Alexander Hamilton Papers

From Alexander Hamilton to The Royal Danish American Gazette, [6 April 1771]

To The Royal Danish American Gazette1

[St. Croix, April 6, 1771]

To the Printer of the Royal Danish American Gazette.


I am a youth about seventeen, and consequently such an attempt as this must be presumptuous; but if, upon perusal, you think the following piece worthy of a place in your paper, by inserting it you’ll much oblige Your obedient servant,


In yonder mead my love I found

Beside a murm’ring brook reclin’d:

Her pretty lambkins dancing round

Secure in harmless bliss.

I bad the waters gently glide,

And vainly hush’d the heedless wind,

Then, softly kneeling by her side,

I stole a silent kiss—

She wak’d, and rising sweetly blush’d

By far more artless than the dove:

With eager haste I onward rush’d,

And clasp’d her in my arms;

Encircled thus in fond embrace

Our panting hearts beat mutual love—

A rosy-red o’er spread her face

And brighten’d all her charms.

Silent she stood, and sigh’d consent

To every tender kiss I gave;

I closely urg’d—to church we went,

And hymen join’d our hands.

Ye swains behold my bliss complete;

No longer then your own delay;

Believe me love is doubly sweet

In wedlocks holy bands.—

Content we tend our flocks by day,

Each rural pleasures amply taste;

And at the suns retiring ray

Prepare for new delight:

When from the field we haste away,

And send our blithsome care to rest,

We fondly sport and fondly play,

And love away the night.

Cœlia’s an artful little slut;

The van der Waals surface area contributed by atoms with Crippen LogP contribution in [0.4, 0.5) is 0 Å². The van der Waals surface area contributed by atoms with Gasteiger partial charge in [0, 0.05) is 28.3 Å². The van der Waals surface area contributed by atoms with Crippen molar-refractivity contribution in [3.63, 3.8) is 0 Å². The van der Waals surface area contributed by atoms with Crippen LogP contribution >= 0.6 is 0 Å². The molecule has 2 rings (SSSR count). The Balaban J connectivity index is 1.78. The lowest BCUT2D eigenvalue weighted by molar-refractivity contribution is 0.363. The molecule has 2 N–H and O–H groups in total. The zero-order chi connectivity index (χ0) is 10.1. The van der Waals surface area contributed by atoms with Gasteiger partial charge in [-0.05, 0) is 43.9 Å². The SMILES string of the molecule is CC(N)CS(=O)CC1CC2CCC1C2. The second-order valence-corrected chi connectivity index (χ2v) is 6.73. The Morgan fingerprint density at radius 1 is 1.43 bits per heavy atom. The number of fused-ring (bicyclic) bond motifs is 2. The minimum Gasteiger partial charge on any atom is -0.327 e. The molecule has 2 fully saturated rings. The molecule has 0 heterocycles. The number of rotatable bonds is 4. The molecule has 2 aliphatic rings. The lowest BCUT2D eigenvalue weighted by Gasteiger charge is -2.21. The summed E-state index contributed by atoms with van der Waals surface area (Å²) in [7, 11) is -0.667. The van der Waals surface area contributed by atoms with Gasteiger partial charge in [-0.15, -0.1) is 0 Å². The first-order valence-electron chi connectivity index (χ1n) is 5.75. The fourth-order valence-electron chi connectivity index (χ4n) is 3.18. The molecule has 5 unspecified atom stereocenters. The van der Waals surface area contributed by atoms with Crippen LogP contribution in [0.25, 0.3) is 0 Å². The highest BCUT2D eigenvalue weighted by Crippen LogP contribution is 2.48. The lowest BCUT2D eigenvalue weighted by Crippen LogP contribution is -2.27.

Be fond, she’ll kiss, et cetera—but

She must have all her will;

For, do but rub her ’gainst the grain

Behold a storm, blow winds and rain,

Go bid the waves be still.

So, stroking puss’s velvet paws

How well the jade conceals her claws

And purs; but if at last

You hap to squeeze her somewhat hard,

She spits—her back up—prenez garde;

Good faith she has you fast.

The Royal Danish American Gazette, April 6, 1771.

1As the writer gives his age as about seventeen and his initials as AH, it is a reasonable assumption that H was the author.

The following issue (April 10, 1771) of the same paper printed a piece entitled “Rules for Statesmen,” which some scholars have also attributed to H. No conclusive evidence, however, has been found to indicate that H wrote this essay. For the view that H may have been the author of “Rules for Statesmen,” see Mitchell, Hamilton description begins Broadus Mitchell, Alexander Hamilton, Youth to Maturity, 1755–1788 (New York, 1957). description ends , I, 28.

Index Entries